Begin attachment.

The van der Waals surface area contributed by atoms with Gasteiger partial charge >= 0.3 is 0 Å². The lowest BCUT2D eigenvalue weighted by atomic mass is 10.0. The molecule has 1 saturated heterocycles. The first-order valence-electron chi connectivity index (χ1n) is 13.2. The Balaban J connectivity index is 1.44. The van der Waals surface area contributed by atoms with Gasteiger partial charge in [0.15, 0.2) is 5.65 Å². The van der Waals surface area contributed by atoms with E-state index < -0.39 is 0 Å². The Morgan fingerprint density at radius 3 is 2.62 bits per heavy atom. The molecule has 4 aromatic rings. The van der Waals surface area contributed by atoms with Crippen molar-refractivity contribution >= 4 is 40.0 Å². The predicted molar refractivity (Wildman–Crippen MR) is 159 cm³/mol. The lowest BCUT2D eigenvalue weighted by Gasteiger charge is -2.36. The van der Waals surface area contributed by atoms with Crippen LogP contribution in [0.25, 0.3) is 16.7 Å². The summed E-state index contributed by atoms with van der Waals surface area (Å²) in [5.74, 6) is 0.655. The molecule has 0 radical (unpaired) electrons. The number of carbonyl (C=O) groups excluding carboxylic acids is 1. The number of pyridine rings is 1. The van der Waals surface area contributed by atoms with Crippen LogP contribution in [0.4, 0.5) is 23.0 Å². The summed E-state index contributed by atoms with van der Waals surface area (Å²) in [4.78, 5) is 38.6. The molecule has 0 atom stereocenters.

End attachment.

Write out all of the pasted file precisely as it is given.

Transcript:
The van der Waals surface area contributed by atoms with Gasteiger partial charge >= 0.3 is 0 Å². The lowest BCUT2D eigenvalue weighted by atomic mass is 10.0. The molecule has 1 saturated heterocycles. The first-order valence-electron chi connectivity index (χ1n) is 13.2. The Balaban J connectivity index is 1.44. The van der Waals surface area contributed by atoms with Gasteiger partial charge in [0.15, 0.2) is 5.65 Å². The van der Waals surface area contributed by atoms with E-state index < -0.39 is 0 Å². The Morgan fingerprint density at radius 3 is 2.62 bits per heavy atom. The molecule has 4 aromatic rings. The van der Waals surface area contributed by atoms with Crippen molar-refractivity contribution >= 4 is 40.0 Å². The predicted molar refractivity (Wildman–Crippen MR) is 159 cm³/mol. The lowest BCUT2D eigenvalue weighted by Gasteiger charge is -2.36. The van der Waals surface area contributed by atoms with Crippen LogP contribution in [0.25, 0.3) is 16.7 Å². The summed E-state index contributed by atoms with van der Waals surface area (Å²) in [5.74, 6) is 0.655. The molecule has 0 radical (unpaired) electrons. The number of carbonyl (C=O) groups excluding carboxylic acids is 1. The number of pyridine rings is 1. The van der Waals surface area contributed by atoms with Crippen LogP contribution in [0.4, 0.5) is 23.0 Å². The summed E-state index contributed by atoms with van der Waals surface area (Å²) in [4.78, 5) is 38.6. The molecule has 0 atom stereocenters.